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Publication numberUS4767290 A
Publication typeGrant
Application numberUS 06/722,857
Publication dateAug 30, 1988
Filing dateApr 12, 1985
Priority dateOct 25, 1983
Fee statusPaid
Also published asEP0142946A2, EP0142946A3
Publication number06722857, 722857, US 4767290 A, US 4767290A, US-A-4767290, US4767290 A, US4767290A
InventorsEllis O. Jones
Original AssigneeJones Ellis O
Export CitationBiBTeX, EndNote, RefMan
External Links: USPTO, USPTO Assignment, Espacenet
Fluid pump
US 4767290 A
Abstract
A self-priming pistonless lift pump has a first elongate tubular cylinder within which a second elongated tubular cylinder is loosely contained and freely slidable, the respective cylinders having inlet valves at their lower ends, and at their upper ends having fluid outlets, the outlet of the second tubular cylinder being transversely aligned with the outlet of the first cylinder when the second cylinder is in a lowermost position of travel within the first cylinder.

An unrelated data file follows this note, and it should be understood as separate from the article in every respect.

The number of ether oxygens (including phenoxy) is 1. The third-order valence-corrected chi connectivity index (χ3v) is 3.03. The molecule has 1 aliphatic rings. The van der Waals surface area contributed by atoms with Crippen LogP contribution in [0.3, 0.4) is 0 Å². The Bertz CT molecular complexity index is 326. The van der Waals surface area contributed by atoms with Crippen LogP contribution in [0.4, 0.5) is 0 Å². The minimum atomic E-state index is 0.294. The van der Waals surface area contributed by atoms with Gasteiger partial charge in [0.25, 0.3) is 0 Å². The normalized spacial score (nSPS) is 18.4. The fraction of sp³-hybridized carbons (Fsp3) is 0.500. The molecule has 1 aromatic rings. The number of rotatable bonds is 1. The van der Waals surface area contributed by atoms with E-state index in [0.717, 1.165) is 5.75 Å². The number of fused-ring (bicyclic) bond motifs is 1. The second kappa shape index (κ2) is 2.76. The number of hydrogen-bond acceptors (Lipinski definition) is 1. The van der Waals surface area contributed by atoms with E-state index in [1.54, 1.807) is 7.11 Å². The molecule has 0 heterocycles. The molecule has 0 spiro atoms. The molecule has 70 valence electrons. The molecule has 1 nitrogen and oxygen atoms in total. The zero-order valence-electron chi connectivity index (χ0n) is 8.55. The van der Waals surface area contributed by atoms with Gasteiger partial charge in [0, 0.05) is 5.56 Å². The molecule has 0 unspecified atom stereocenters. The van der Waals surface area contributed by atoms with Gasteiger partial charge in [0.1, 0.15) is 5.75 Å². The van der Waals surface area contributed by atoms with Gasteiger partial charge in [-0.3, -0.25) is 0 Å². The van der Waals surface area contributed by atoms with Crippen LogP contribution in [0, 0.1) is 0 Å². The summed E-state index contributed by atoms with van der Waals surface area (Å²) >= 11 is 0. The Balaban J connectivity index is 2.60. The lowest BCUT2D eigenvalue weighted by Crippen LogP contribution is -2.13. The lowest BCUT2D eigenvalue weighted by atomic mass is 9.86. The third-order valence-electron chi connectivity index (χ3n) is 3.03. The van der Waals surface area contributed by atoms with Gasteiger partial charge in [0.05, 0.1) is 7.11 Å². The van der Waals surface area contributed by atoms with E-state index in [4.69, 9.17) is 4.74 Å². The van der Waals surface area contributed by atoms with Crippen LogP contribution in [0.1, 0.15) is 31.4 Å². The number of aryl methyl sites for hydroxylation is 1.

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Claims(3)
I claim:
1. A self-priming pistonless lift pump, comprising:
a first tubular cylinder having an inlet opening at a lower end thereof and an outlet spaced therefrom and located at an upper end of said first cylinder;
a first valve associated with said lower end of said first tubular cylinder for limiting fluid flow into said first cylinder to a flow into said lower end of said first cylinder;
a second tubular cylinder loosely contained within said first tubular cylinder in co-axial relation therewith for sliding movement therein in the total absence of sealing contact between said first cylinder and said second cylinder and defining an annular space between said first and second cylinders;